LYNN SERAFINN, MAED, CPCC is a certified, award-winning coach, teacher, marketer, social media expert, radio host, speaker and author of the number one bestseller The 7 Graces of Marketing — How to Heal Humanity and the Planet by Changing the Way We Sell and Tweep-e-licious! 158 Twitter Tips & Strategies for Writers, Social Entrepreneurs & Changemakers Who Want to Market their Business Ethically. She is listed in the Top 20 of the Top Marketing Authors on Twitter by Social Media Magazine and was a finalist for the prestigious Brit Writers Awards. She also received the eLit Book Awards Silver Medal in Humanitarian and Ecological Social Affairs, as well as the Bronze Medal in Business and Sales. Lynn’s eclectic approach to marketing incorporates her vast professional experience in the music industry and the educational sector along with more than two decades of study and practice of the spirituality of India. Her innovative marketing campaigns have produced a long list of bestselling non-fiction authors through her company Spirit Authors.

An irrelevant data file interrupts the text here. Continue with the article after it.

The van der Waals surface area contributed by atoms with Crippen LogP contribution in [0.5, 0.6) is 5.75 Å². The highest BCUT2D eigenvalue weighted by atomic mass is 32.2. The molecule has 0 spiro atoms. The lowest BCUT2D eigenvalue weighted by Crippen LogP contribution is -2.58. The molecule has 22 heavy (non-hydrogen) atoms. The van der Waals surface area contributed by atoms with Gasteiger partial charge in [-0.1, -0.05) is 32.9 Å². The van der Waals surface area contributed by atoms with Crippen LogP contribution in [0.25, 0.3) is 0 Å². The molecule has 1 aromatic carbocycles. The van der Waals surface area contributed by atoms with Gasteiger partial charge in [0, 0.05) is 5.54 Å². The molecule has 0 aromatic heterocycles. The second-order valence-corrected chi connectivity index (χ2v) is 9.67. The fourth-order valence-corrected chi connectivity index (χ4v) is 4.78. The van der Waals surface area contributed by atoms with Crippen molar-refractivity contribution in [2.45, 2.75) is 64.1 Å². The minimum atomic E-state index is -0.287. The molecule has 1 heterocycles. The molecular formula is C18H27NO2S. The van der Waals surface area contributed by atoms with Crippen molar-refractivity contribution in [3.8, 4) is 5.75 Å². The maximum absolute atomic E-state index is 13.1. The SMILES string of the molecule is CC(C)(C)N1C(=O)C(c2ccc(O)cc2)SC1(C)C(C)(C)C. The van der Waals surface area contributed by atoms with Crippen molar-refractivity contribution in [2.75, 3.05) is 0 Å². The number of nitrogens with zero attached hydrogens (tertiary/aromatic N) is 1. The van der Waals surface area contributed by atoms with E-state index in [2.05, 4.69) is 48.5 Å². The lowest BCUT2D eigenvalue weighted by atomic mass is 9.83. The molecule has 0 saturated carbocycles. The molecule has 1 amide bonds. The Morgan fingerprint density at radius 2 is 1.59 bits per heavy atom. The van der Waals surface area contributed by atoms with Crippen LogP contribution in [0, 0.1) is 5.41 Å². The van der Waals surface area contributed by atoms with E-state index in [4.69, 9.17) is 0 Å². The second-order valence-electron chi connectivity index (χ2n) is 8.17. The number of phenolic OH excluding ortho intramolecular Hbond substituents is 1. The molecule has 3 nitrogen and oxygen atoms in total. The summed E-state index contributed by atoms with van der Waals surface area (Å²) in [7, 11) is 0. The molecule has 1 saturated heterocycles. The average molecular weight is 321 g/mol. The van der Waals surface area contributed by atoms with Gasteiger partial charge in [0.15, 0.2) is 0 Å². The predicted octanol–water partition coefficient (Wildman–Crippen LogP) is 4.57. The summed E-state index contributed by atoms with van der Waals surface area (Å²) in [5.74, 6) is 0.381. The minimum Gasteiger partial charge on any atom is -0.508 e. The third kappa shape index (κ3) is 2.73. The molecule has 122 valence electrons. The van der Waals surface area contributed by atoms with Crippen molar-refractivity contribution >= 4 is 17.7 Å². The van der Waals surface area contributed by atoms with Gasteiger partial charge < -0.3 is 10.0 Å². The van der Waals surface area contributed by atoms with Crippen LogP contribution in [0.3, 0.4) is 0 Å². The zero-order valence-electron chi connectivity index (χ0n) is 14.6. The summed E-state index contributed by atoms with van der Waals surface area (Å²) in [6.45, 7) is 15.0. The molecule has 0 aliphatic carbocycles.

Lynn is also the Founder of the 7 Graces Project CIC, a not-for-profit social enterprise created to train, support, mentor and inspire independent business owners to market their business ethically, serve society and planet, and restore all that is best about humanity.
(not just for Londoners, as we meet also on Skype)